UPDATE: Feb. 7, 2022: A federal judge dismissed the claims in a lawsuit filed by several contractor groups over the city of Denver's vaccine mandates on Friday, citing "deficiencies" in the plaintiffs' arguments about any actual damages the companies have suffered as a result of the mandates.
The plaintiffs in the lawsuit were:
- Colorado Contractors Association
- Colorado Stone, Sand, & Gravel Association
- Colorado Ready Mixed Concrete Association
- Colorado Motor Carriers Association
- Colorado Asphalt Pavement Association
- Hispanic Contractors of Colorado
- Rocky Mountain Mechanical Contractors Association.
U.S. District Court Judge Christine Arguello wrote in the ruling that while the plaintiffs highlighted the resources that they would have to expend in order to enforce the vaccine mandate and the potential penalties they would receive from being unable to comply, the plaintiffs failed to prove that there would be any harm to their businesses from the mandate.
"Aside from vaguely referencing being 'under threat of criminal, civil, and administrative penalties' if they do not timely comply with the order, plaintiffs fail to allege a credible threat of enforcement sufficient to establish injury in fact," wrote Arguello in the order.
Arguello gave the plaintiffs 30 days to amend their case, or, she said, the dismissal will stand.
- Alleging that vaccine mandates for contractors are unconstitutional, the Colorado Contractors Association is suing the city of Denver for requiring workers on public contracts to get inoculated against COVID-19.
- In a filing in the federal U.S. District Court for Colorado, the CCA and six other construction associations argued that the mandate violates the U.S. Constitution's contracts clause because it substantially impairs firms' existing contract rights with the city.
- Tony Milo, executive director of the CCA, said the organization is not anti-vaccine, but that Denver's mandate is too restrictive compared to President Joe Biden's executive order that companies with 100 employees or more must require vaccinations or have employees submit to regular testing. "Our members are pro vaccine," Milo told Construction Dive. "We've met with Denver officials and suggested mirroring the Biden plan, which is much more doable. But they flatly rejected all of our requests."
A spokesperson for the Denver City Attorney's Office declined to comment, citing a policy of not speaking publicly about ongoing litigation. The trade associations expect the city to fine companies as much as $5,000 per day if they are not in compliance, according to the lawsuit.
Denver Mayor Michael B. Hancock, who is named in the suit, issued the vaccine mandate on Aug. 2, with a deadline of Sept. 30 for compliance. The order covers city employees and contractors as well as health care, correctional and education workers.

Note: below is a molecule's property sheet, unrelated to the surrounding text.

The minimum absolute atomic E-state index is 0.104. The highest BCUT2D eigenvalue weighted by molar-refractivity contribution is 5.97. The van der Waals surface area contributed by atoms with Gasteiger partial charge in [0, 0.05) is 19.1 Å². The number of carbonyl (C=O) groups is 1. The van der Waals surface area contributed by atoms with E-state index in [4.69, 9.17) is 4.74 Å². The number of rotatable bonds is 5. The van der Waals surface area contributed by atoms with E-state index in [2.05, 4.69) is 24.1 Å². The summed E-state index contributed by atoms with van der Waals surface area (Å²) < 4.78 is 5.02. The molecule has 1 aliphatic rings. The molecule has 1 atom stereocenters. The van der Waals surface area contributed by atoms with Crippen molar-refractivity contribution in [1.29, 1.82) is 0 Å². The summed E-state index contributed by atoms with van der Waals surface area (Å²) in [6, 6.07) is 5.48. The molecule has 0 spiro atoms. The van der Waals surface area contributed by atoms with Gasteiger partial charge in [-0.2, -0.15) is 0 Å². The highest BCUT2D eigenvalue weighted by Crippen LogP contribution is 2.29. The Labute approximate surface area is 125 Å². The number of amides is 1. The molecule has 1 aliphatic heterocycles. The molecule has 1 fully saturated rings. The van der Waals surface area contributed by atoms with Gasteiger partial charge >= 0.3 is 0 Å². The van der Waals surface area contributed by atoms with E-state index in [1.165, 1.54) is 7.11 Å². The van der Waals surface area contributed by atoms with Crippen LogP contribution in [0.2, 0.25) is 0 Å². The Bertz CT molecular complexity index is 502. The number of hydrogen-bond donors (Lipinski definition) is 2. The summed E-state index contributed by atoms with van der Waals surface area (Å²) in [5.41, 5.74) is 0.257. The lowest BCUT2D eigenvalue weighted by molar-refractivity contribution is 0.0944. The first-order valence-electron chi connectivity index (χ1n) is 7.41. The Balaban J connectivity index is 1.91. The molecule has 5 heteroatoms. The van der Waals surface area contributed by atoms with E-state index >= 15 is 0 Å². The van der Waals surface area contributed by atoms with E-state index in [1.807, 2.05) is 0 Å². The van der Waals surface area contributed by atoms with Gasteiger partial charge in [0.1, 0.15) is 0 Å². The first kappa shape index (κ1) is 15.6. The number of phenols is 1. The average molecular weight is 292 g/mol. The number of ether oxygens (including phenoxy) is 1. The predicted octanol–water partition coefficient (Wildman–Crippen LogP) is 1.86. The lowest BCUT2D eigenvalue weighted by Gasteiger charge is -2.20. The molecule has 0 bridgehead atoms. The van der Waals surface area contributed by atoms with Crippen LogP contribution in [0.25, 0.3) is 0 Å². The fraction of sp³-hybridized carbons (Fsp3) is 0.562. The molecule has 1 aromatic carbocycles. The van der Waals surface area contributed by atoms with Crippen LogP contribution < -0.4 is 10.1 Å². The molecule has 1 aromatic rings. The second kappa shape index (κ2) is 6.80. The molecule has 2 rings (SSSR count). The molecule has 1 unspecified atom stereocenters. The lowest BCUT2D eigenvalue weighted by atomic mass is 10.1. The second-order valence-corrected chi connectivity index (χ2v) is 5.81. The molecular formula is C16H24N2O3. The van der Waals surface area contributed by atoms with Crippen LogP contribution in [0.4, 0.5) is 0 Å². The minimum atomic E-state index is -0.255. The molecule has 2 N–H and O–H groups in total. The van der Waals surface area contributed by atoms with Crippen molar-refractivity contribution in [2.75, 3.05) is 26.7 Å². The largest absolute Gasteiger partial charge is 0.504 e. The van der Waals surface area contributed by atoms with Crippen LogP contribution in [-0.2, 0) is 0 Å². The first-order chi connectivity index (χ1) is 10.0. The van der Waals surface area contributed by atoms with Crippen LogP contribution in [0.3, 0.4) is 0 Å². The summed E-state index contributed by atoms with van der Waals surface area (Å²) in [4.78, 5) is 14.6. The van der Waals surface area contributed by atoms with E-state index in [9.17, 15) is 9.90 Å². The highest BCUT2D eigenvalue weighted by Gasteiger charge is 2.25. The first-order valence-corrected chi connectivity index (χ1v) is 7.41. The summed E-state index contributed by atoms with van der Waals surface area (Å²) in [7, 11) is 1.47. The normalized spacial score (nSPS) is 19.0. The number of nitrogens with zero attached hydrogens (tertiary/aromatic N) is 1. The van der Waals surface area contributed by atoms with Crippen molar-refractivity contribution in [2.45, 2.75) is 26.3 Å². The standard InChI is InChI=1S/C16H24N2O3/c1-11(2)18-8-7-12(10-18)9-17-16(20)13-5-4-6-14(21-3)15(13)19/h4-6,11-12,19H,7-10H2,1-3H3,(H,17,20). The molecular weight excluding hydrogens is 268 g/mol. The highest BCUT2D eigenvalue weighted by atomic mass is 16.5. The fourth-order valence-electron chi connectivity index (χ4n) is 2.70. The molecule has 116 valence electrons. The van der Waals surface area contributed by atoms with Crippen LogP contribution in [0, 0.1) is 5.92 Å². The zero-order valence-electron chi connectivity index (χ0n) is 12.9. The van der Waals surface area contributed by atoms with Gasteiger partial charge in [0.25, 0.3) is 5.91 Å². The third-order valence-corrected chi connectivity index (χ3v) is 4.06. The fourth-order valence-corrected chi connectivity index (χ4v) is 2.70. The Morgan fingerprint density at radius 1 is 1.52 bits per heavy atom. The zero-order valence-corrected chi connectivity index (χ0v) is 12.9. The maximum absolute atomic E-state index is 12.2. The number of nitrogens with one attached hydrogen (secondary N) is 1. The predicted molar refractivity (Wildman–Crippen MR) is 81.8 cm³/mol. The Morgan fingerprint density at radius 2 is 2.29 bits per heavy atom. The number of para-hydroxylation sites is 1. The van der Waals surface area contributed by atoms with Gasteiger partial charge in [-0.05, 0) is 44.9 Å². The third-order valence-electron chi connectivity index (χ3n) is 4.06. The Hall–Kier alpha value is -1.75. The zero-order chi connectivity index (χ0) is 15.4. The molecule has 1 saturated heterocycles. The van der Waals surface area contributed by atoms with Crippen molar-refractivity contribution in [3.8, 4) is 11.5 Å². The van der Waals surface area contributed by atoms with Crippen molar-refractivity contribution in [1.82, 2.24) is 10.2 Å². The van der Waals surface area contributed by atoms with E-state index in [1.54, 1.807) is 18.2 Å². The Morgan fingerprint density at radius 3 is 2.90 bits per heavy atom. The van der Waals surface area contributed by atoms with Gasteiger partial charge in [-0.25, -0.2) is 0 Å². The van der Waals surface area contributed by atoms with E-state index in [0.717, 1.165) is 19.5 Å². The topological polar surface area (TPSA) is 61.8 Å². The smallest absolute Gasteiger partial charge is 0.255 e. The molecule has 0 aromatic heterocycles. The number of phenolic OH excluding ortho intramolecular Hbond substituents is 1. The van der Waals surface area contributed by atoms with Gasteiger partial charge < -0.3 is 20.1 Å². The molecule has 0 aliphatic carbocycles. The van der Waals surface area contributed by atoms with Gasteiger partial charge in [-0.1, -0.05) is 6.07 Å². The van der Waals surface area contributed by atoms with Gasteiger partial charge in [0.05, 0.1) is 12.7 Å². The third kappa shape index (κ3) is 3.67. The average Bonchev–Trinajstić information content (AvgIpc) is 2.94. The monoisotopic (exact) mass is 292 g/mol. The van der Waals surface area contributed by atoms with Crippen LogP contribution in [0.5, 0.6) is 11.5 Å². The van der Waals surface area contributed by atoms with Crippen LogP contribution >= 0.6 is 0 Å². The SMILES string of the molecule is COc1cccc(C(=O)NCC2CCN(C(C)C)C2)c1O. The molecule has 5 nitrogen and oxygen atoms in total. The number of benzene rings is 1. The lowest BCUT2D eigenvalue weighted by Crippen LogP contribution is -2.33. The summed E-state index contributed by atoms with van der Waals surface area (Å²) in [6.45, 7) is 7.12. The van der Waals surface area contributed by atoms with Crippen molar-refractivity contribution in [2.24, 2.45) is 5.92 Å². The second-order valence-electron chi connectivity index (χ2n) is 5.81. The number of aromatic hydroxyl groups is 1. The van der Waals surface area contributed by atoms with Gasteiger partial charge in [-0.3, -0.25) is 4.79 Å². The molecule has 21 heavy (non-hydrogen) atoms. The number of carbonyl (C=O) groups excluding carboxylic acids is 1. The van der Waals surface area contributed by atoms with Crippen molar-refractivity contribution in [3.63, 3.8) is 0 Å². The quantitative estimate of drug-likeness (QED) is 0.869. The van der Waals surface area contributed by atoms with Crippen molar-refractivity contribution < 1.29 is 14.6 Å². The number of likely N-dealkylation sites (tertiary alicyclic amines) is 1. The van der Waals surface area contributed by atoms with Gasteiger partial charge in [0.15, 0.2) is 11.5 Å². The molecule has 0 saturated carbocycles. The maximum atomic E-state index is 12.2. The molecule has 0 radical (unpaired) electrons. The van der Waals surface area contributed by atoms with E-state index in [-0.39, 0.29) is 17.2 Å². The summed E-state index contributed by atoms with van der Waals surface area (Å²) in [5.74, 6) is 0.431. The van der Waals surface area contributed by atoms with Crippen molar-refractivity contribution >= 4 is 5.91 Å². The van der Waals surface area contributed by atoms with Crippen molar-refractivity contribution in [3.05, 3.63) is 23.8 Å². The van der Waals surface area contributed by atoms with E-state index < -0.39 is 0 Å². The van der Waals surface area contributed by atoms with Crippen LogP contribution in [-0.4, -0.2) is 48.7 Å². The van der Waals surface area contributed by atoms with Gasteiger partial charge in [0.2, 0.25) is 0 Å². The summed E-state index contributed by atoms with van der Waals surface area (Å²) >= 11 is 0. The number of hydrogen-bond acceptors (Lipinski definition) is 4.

Milo said contractors weren't given enough time to comply, due to the elevated rates of vaccine hesitancy among construction workers. According to CPWR, a not-for-profit group focused on construction safety, just 57% of construction workers are vaccinated, compared to 80% for all other industries. In Colorado, that number is 64.9%.
"We've got a large Hispanic and minority workforce, and it's been challenging for us as employers to inform workers with the facts about the safety and effectiveness of the vaccine," Milo said. "We're continuing to work on it, but it's going to take some time."
According to the Bureau of Labor Statistics, at the national level, 88.6% of construction workers identify as White, while 30% are Hispanic or Latino, a measure of ethnicity, not race.
The CCA's lawsuit argues that "up to half of the employees in the construction industry are vaccine hesitant — not because, as may be argued, they have some political opposition, but because the construction industry is largely made up of communities of color who are vaccine hesitant due to mistrust of the government."
A labor issue
Milo said the mandate effectively requires companies to fire hard-to-replace workers who aren't vaccinated. "If we lose any workers due to these vaccine mandates, there's nobody to replace them," Milo said. "We're going to have to figure out how to do projects, which is going to increase costs of projects. It's going to increase the time that it's going to take to do these projects."
The lawsuit represents a tangible pushback on vaccine mandates in construction, which larger construction associations have also raised concerns about. But it also represents the fine line construction firms must walk while encouraging workers to get vaccinated, while at the same time lobbying against vaccine mandates.
For example, the Associated Builders and Contractors reacted to OSHA's forthcoming Emergency Temporary Standard focused on COVID-19 vaccinations for workers.
“Despite the efforts of a range of stakeholders, vaccine hesitancy remains an ongoing, complicated reality in countless industries," said Ben Brubeck, ABC vice president of regulatory, labor and state affairs, in a statement. "How the ETS is crafted will have significant, lasting impacts by driving workers away from larger firms and disrupting construction projects without raising the vaccination rate."
Neither the ABC, nor the Associated General Contractors of America's Colorado chapter, which have also advocated for construction workers to get vaccinated, were parties to the Colorado lawsuit.
Vaccine hesitancy isn't limited to the U.S. construction industry. In Australia, the government recently shut down Melbourne construction sites when demonstrations against vaccine mandates for construction workers turned violent.